When Abadi was prime minister in 2015, he decided to abolish the posts of vice president and deputy prime minister as part of his “reform package” in response to the demands of popular protests during the previous parliament session. There were three vice presidents and three deputy prime ministers at the time.

The Supreme Court, however, overturned Abadi’s decision in 2016, deeming it “unconstitutional,” especially since the constitution stipulates in Article 69 that the “law shall regulate the provision of selecting one or more vice president.”

Fuad Masum, who served as president from 2014-18, had three vice presidents: Maliki, Ayad Allawi and Osama al-Nujaifi. These are plum posts that some parliamentarians, such as Maliki, want to fill. But how many vice presidential positions should there be?

The Sadrist movement, represented by the Sairoon parliamentary bloc, is against Maliki taking a vice presidential post again. Sunni blocs have yet to agree on someone they would like to see as a vice president.

If a parliament member does take an executive post, there is no law calling for that person's parliamentary seat to be filled by holding a by-election. Instead, a person on the same party or coalition list as the member of parliament who takes an executive post is chosen to fill the vacant parliamentary seat, even if that candidate won fewer votes than a losing candidate from another list in the same constituency.

A large number of candidates take part in elections. The candidates' main purpose is to get a seat in parliament. The motive is to collect as many votes as possible for the list or to win a parliamentary seat if another position is hard to secure within the sectarian quota system in place in Iraq since 2003.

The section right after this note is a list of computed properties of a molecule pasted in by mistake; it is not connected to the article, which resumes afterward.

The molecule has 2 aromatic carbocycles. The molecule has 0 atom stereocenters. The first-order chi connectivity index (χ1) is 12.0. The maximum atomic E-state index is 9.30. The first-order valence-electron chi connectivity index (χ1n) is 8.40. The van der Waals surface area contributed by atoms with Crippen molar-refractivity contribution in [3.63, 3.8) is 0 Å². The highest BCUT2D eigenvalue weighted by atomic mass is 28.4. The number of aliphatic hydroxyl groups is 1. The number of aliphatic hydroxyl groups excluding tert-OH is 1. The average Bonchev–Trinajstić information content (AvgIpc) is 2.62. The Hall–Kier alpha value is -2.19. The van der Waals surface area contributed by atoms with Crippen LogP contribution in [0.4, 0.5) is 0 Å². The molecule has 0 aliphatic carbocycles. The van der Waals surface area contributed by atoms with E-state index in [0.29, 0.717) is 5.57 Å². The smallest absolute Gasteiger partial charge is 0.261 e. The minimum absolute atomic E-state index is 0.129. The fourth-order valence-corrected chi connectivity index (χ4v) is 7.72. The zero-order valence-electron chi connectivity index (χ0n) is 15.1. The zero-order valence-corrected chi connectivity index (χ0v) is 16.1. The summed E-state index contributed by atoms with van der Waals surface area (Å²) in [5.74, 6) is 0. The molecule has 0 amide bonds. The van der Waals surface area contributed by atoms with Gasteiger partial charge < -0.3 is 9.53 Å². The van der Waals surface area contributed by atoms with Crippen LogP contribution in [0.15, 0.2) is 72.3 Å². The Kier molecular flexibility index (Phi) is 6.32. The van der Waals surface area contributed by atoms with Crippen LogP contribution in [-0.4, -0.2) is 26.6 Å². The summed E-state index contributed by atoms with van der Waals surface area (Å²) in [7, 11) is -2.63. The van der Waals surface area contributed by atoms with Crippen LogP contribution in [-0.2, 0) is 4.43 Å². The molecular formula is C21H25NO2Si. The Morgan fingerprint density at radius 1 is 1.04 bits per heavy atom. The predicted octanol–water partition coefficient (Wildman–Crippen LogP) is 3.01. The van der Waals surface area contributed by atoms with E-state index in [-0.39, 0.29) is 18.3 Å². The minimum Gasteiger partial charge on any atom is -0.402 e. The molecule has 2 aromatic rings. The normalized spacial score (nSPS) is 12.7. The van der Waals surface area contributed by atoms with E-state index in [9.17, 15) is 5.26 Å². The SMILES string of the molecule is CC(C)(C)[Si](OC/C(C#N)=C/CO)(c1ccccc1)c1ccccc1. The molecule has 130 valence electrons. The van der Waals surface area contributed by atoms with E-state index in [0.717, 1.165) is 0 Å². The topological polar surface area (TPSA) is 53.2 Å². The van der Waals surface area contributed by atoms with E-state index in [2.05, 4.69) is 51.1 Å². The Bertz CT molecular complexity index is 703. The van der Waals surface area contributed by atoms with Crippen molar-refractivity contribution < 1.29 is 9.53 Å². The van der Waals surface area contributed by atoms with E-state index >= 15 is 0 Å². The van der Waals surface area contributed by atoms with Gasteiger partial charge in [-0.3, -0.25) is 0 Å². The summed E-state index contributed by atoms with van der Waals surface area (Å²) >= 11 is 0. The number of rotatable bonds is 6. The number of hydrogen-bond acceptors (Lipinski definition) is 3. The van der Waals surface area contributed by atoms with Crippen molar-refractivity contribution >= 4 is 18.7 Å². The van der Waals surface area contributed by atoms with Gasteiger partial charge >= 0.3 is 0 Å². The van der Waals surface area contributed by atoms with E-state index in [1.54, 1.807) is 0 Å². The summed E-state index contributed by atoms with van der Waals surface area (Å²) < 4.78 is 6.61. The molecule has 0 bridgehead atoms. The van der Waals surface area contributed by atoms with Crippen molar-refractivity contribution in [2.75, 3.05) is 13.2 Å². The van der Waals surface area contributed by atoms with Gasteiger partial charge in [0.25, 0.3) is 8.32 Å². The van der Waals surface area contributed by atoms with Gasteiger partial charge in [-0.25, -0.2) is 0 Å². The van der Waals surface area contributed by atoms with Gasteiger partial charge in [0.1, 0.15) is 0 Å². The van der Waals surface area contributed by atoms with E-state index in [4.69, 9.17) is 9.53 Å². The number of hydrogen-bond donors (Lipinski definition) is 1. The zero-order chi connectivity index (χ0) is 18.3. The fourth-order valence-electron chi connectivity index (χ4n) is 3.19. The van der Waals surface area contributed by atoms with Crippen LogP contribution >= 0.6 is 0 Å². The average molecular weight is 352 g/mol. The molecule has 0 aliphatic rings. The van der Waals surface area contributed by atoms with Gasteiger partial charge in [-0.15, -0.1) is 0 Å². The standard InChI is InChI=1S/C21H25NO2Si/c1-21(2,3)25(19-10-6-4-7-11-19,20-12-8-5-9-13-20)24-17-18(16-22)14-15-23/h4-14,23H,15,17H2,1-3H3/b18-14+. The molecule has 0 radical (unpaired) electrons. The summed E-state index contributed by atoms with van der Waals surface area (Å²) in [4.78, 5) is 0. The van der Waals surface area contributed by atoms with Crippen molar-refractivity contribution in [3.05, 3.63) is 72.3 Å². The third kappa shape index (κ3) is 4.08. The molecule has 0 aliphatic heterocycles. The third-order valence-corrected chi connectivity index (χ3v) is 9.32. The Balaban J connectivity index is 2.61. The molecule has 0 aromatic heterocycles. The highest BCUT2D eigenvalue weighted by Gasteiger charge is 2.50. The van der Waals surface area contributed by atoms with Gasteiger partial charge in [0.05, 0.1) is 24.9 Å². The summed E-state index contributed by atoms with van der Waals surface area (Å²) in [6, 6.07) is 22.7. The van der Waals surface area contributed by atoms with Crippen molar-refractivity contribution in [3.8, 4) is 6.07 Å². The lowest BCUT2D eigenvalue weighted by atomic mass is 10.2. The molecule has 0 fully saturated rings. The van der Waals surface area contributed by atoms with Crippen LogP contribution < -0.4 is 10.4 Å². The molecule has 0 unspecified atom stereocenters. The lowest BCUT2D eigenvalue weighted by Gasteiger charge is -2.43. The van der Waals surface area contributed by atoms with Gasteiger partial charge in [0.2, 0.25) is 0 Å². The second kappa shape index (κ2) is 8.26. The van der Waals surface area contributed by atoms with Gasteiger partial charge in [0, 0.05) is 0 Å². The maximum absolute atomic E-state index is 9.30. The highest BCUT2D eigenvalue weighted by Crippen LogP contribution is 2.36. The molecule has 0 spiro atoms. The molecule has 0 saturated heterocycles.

The governor of Basra, Aydani, refuses to relinquish his membership in parliament. Jabouri — who was appointed acting governor of Kirkuk by Abadi when Abadi was prime minister — also refuses to give up his parliamentary post.

Observers believe Abadi was and is still hoping to regain the premiership if the opposition blocs can withdraw confidence from Prime Minister Adel Abdul Mahdi, and not being sworn in may be part of his machinations for reaching that goal. Meanwhile, Araji has yet to explain why he has failed to take the constitutional oath as a member of parliament.

“The Iraqi parliament is in the process of redrafting its rules of procedure and interpreting the paragraphs on constitutional oath to lift any confusion regarding the refusal to attend the parliamentary session for political reasons or for other reasons," legislator Hussein al-Oqabi told Al-Monitor. “Several ideas and proposals are being considered regarding the new draft rules of procedure, most notably in relation to setting a time limit for taking the constitutional oath and the allowed number of absences for each member of parliament.”

It seems unlikely that the current parliament will amend the laws that have brought about this situation. The political blocs that dominate the political scene do not want to lose the benefits provided by the legislation in force. In the meantime, the blocs that formed the government (Sairoon and Fatah) are busy pondering the future of Abdul Mahdi because of doubts that he will complete his constitutional mandate.

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Omar Sattar is an Iraqi journalist and author specializing in political affairs. He has worked for local and Arab media outlets and holds a bachelor’s degree in political science.